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Experimental Breast-Cancer Drug Gives Sacramento Woman New Hope

DUARTE ( — A Sacramento woman diagnosed with terminal breast cancer got extraordinary results from an experimental new treatment she received at a Southern California medical center after just six weeks of therapy there.

City of Hope National Medical Center is aptly named.

A remarkable new treatment for breast cancer is emerging at the hospital and is giving one terminally-ill woman exactly what they claim to provide. Hope.

69-year-old Susan Young was told she had run out of options. Seven different types of chemotherapy had failed to stop the spread of her breast cancer to her bones and skin.

"It's very hard to be told it's terminal, and you don't know. It is hard," Young said.

Before she was placed on hospice, her doctors in Northern California, where she lives with her husband, referred her to City of Hope in Duarte for an experimental treatment. A combination of the P53 cancer vaccine and an antibody drug. The results have been nothing short of remarkable.

"I was amazed. I didn't think it would ever happen," Young said. "Luck doesn't usually hit me, and now it has."

When Young came to City of Hope, more than half of her body was covered in angry, itchy lesions. Six weeks into treatment, they were gone. There is now no sign of cancer on her skin. And internally, some of her tumors appear to be shrinking, according to her oncologist Dr. Yuan Yuan.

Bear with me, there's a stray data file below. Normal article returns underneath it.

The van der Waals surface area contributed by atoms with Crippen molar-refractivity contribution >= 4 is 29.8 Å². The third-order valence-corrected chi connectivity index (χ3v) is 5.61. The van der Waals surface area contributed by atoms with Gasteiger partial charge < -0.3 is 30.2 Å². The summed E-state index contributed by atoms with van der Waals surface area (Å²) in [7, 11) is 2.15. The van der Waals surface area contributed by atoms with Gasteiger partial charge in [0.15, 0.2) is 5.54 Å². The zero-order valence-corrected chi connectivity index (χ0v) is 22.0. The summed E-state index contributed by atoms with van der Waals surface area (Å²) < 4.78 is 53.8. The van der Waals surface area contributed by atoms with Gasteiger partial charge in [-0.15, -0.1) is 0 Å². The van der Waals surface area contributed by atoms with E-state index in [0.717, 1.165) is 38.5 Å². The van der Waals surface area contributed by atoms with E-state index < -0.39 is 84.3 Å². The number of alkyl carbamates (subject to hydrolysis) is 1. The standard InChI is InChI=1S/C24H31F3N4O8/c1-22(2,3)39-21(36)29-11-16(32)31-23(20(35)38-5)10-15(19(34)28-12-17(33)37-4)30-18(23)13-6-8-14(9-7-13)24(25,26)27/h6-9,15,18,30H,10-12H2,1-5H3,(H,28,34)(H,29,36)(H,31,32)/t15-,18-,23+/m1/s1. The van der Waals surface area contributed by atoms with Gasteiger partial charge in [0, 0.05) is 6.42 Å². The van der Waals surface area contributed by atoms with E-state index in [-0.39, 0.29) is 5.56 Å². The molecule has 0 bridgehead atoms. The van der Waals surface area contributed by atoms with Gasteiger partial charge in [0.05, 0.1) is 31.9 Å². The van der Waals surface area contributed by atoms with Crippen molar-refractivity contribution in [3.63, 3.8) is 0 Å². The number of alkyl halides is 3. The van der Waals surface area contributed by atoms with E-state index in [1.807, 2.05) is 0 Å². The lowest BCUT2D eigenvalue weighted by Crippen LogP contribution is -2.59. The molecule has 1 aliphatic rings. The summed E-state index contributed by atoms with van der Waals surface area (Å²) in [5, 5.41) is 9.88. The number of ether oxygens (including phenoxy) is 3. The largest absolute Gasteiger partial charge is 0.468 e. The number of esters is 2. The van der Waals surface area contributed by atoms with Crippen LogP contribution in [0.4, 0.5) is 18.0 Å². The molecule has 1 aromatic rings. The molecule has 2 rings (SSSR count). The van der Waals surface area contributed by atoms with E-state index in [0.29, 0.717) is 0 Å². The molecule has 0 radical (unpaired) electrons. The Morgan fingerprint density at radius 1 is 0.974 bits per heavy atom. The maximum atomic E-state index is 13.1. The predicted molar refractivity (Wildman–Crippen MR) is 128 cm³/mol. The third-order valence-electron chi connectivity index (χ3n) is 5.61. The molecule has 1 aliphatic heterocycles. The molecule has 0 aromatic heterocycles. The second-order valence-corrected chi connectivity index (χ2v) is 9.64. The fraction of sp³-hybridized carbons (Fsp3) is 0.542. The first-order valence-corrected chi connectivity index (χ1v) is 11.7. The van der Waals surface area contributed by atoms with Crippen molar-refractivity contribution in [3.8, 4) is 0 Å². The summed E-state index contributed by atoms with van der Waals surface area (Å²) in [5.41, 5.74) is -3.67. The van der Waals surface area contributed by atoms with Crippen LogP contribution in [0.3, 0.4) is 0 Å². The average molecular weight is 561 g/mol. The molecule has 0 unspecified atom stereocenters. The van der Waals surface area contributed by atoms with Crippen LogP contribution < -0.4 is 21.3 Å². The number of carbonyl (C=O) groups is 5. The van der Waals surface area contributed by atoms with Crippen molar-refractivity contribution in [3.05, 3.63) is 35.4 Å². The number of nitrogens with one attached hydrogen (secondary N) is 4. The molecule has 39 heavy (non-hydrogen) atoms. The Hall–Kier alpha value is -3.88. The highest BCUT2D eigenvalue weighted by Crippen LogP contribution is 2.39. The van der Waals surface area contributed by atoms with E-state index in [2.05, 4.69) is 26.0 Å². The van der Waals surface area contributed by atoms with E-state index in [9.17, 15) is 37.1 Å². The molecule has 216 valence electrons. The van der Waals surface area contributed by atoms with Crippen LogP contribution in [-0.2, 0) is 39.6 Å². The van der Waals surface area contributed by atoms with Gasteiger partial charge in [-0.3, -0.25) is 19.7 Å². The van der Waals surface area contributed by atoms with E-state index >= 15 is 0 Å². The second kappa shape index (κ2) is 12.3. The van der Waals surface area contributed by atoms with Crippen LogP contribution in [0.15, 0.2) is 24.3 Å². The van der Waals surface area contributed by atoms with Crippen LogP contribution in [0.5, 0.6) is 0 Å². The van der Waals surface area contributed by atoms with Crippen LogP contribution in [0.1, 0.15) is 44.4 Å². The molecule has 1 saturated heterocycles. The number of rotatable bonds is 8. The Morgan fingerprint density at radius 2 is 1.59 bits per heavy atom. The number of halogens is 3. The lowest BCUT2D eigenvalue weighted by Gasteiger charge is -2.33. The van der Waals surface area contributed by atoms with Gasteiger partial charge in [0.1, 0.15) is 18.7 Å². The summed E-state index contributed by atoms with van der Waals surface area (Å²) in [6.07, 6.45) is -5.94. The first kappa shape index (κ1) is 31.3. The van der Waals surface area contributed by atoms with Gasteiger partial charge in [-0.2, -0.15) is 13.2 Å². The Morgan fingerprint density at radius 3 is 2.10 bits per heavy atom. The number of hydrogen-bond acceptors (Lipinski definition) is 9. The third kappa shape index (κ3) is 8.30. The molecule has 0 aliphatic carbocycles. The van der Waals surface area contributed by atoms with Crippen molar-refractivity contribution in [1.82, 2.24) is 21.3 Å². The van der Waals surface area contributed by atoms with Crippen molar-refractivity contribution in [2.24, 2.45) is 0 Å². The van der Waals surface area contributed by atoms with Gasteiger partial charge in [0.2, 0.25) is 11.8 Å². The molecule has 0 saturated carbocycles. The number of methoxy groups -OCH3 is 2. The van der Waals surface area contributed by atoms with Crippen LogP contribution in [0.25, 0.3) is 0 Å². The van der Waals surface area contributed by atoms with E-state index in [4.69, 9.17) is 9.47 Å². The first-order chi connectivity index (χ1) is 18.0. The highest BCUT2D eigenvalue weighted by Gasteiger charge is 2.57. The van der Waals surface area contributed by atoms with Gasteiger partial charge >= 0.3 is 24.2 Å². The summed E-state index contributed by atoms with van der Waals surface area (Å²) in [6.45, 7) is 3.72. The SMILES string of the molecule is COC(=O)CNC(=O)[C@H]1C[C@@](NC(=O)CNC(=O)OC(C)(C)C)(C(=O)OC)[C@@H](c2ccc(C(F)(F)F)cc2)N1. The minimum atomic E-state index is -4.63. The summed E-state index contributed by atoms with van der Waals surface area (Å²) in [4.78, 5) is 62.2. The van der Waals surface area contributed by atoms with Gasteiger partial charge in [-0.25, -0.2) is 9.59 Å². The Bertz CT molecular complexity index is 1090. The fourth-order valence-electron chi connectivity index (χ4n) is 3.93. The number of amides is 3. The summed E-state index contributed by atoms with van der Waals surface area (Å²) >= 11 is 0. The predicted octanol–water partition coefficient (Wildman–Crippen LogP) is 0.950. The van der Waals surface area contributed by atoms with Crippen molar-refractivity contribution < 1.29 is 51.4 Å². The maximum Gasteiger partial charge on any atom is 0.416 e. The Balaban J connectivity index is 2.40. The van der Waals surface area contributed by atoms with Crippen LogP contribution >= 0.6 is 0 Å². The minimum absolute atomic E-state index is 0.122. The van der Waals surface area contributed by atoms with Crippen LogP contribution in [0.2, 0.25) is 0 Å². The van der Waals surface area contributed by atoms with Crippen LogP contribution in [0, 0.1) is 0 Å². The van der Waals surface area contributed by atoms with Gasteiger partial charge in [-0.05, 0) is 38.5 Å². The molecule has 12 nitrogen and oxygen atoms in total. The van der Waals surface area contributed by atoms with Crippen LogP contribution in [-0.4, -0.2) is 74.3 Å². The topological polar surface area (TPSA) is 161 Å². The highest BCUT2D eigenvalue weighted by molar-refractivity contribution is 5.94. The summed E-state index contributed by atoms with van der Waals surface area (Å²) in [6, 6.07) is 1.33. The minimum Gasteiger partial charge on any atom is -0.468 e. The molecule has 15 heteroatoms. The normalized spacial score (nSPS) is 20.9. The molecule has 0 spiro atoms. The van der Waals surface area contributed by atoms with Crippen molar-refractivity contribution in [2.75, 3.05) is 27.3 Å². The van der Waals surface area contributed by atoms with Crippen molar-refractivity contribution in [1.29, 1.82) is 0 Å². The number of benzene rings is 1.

"Internally in the lung area, the lesions are starting to fade," Yuan said. "I think it's too premature to call it a cure, but she has had exceptional responses."

The researcher who developed the vaccine says, combined with the drug called Pembrolizumab, it activated Young's immune system, causing it to attack her cancer. But Doctor Don Diamond says it's too soon to tell if it's added months or years to her life.

"Her quality of life has improved, but time will tell as to the durability. We hope it lasts for years," Diamond said.

Diamond also hopes Young's incredible response to the treatment could be the key to a cure.

"What we would like to believe is that the activation of the immune system will be so profound that it could lead to a cure," Diamond said. "I want to caution that we have no evidence, but there is no reason to believe that it won't lead to a cure."

For the first time in years Young is filled with hope, and looking toward her future.

"Maybe I will have another 10 years," said Young. "That would be great. I can see my grandchildren grow up."

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